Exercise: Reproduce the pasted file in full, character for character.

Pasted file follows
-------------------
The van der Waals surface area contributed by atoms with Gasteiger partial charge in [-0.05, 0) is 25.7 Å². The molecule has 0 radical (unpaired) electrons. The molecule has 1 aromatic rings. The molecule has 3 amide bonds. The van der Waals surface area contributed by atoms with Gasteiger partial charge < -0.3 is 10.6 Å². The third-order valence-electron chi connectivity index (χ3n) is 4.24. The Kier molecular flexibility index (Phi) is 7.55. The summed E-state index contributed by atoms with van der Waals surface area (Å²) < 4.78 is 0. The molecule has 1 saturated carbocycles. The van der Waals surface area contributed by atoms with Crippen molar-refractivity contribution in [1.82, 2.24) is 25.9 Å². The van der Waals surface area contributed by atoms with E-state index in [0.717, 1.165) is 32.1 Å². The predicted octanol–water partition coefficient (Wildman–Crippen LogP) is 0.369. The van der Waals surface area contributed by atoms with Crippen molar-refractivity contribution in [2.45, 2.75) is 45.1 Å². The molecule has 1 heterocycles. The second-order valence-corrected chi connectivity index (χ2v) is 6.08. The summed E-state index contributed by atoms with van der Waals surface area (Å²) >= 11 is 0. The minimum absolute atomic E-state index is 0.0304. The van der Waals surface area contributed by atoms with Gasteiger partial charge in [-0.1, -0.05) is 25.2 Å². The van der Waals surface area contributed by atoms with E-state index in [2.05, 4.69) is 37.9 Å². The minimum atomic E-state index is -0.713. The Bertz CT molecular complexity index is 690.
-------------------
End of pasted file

The van der Waals surface area contributed by atoms with Gasteiger partial charge in [-0.05, 0) is 25.7 Å². The molecule has 0 radical (unpaired) electrons. The molecule has 1 aromatic rings. The molecule has 3 amide bonds. The van der Waals surface area contributed by atoms with Gasteiger partial charge < -0.3 is 10.6 Å². The third-order valence-electron chi connectivity index (χ3n) is 4.24. The Kier molecular flexibility index (Phi) is 7.55. The summed E-state index contributed by atoms with van der Waals surface area (Å²) < 4.78 is 0. The molecule has 1 saturated carbocycles. The van der Waals surface area contributed by atoms with Crippen molar-refractivity contribution in [1.82, 2.24) is 25.9 Å². The van der Waals surface area contributed by atoms with E-state index in [0.717, 1.165) is 32.1 Å². The predicted octanol–water partition coefficient (Wildman–Crippen LogP) is 0.369. The van der Waals surface area contributed by atoms with Crippen molar-refractivity contribution in [2.45, 2.75) is 45.1 Å². The molecule has 1 heterocycles. The second-order valence-corrected chi connectivity index (χ2v) is 6.08. The summed E-state index contributed by atoms with van der Waals surface area (Å²) >= 11 is 0. The minimum absolute atomic E-state index is 0.0304. The van der Waals surface area contributed by atoms with Gasteiger partial charge in [-0.1, -0.05) is 25.2 Å². The van der Waals surface area contributed by atoms with E-state index in [2.05, 4.69) is 37.9 Å². The minimum atomic E-state index is -0.713. The Bertz CT molecular complexity index is 690.